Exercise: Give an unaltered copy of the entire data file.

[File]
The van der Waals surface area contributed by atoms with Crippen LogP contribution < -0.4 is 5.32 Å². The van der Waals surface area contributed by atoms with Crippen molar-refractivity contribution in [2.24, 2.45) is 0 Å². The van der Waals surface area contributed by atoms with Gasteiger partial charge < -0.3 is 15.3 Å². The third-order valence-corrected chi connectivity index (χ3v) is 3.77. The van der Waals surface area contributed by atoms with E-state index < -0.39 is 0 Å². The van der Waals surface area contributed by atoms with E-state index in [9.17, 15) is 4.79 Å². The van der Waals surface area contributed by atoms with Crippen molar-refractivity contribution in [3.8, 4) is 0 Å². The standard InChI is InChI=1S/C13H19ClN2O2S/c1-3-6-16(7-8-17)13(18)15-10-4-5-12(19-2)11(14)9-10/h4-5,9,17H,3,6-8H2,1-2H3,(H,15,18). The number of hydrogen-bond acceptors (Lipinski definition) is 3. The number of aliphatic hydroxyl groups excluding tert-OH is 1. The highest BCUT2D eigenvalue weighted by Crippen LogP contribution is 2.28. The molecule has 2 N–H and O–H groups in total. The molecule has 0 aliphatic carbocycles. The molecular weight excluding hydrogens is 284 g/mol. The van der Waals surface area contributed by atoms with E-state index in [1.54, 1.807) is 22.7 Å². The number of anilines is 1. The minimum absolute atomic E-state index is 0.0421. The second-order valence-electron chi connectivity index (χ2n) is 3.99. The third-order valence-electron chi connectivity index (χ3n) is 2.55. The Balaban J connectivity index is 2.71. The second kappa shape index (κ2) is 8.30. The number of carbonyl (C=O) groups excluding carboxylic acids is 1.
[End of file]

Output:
The van der Waals surface area contributed by atoms with Crippen LogP contribution < -0.4 is 5.32 Å². The van der Waals surface area contributed by atoms with Crippen molar-refractivity contribution in [2.24, 2.45) is 0 Å². The van der Waals surface area contributed by atoms with Gasteiger partial charge < -0.3 is 15.3 Å². The third-order valence-corrected chi connectivity index (χ3v) is 3.77. The van der Waals surface area contributed by atoms with E-state index < -0.39 is 0 Å². The van der Waals surface area contributed by atoms with E-state index in [9.17, 15) is 4.79 Å². The van der Waals surface area contributed by atoms with Crippen molar-refractivity contribution in [3.8, 4) is 0 Å². The standard InChI is InChI=1S/C13H19ClN2O2S/c1-3-6-16(7-8-17)13(18)15-10-4-5-12(19-2)11(14)9-10/h4-5,9,17H,3,6-8H2,1-2H3,(H,15,18). The number of hydrogen-bond acceptors (Lipinski definition) is 3. The number of aliphatic hydroxyl groups excluding tert-OH is 1. The highest BCUT2D eigenvalue weighted by Crippen LogP contribution is 2.28. The molecule has 2 N–H and O–H groups in total. The molecule has 0 aliphatic carbocycles. The molecular weight excluding hydrogens is 284 g/mol. The van der Waals surface area contributed by atoms with E-state index in [1.54, 1.807) is 22.7 Å². The number of anilines is 1. The minimum absolute atomic E-state index is 0.0421. The second-order valence-electron chi connectivity index (χ2n) is 3.99. The third-order valence-electron chi connectivity index (χ3n) is 2.55. The Balaban J connectivity index is 2.71. The second kappa shape index (κ2) is 8.30. The number of carbonyl (C=O) groups excluding carboxylic acids is 1.